Image of Central Campus construction, 1973

November 19, 2019

In May, students moved out of their Central Campus apartments for the last time. The buildings are now being razed, and the future of Central Campus is uncertain. Over its nearly forty-five-year lifespan as part of our university, the Central Campus apartments remained the same, but the vision for what they could be changed as the years passed.

July 18, 2014

The willow oak has written in it
an ink of time-underlayment.
I say the word emeritus
and the wind-rubbed coppery surface
touches my eyes like a worn rug.
Corded by limbs to a base in soil
it recovers those years of toil
that layered other leaves in another place.
The library’s vellum and coffee still drug
my memory, like Gothic walls and trees above.
There I and my gnarled masters strove,

July 18, 2014

At some point or another, most of us have been afflicted by homesickness—that pang of nostalgia and longing for familiar people and places. To understand the origin and purpose of homesickness, we asked Mark Leary, professor of psychology and neuroscience and the director of Duke’s social psychology program, to give us some insight into this common human experience.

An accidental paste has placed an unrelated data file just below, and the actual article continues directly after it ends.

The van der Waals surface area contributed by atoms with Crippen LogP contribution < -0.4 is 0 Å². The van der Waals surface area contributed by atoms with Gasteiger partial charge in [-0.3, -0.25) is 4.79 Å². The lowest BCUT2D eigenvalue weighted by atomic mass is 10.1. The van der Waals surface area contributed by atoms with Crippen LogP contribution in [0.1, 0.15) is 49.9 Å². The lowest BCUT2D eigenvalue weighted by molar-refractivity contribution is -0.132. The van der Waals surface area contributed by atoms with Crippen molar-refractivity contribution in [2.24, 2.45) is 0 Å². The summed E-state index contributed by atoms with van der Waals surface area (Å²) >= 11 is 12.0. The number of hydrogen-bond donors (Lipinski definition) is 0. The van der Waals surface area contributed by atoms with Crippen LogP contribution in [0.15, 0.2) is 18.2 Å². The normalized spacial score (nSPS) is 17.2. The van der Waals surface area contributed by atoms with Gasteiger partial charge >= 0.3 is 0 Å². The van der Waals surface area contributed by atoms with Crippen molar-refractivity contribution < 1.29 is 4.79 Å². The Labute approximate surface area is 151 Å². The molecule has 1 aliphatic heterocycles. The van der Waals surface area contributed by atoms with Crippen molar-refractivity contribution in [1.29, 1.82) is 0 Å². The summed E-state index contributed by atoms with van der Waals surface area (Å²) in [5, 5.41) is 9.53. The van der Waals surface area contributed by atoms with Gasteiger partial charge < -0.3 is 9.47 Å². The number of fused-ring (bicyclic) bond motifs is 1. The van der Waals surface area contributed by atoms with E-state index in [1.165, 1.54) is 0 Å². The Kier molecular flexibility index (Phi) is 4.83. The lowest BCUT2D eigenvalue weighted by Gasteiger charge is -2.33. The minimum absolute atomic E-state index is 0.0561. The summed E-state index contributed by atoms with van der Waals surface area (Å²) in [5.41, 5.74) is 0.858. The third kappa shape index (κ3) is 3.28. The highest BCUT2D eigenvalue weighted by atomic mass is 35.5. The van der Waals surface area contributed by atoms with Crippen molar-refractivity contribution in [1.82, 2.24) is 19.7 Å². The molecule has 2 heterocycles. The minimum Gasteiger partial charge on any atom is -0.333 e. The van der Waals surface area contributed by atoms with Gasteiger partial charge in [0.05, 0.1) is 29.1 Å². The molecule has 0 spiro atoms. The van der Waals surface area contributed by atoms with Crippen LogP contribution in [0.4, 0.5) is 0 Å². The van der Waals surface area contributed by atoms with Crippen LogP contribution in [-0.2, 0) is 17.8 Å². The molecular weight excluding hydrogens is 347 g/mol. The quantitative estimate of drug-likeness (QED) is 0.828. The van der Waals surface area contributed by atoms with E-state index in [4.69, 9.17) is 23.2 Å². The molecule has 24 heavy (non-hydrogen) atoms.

How would you define homesickness?

July 18, 2014

Each April, as the azaleas come into bloom, thousands of Duke alumni return to campus for Reunions Weekend, and I greet them with the words, “Welcome home.” But why do we think of college as a home? In many countries this is not the case: There, people feel a lifelong allegiance to their secondary schools and strike a more pragmatic, businesslike relationship with their universities.

April 29, 2014

More than 2,000 students have participated in DukeEngage since it began in 2007. The program, in which students serve a domestic or international community in need, has become a Duke hallmark. So, it might surprise you to know that forty years before DukeEngage launched, Duke had developed an immersive community- service program based in Durham.

April 28, 2014

Is Duke good at risk-taking?

I think we’re pretty good; compared to most of our peers, we’re pretty risk-accepting. Schools like ours have not only an opportunity but almost an obligation to take risks, to experiment in our academic work.

Any university has to manage the power balance between central administration and the various units. How does that balance feel here?

February 27, 2014

Nearly 5,900 natural-gas leaks have been found under the streets of Washington by a research team from Duke, Boston University, and Gas Safety Inc. Some of the leaks could have posed explosion risks, according to the team.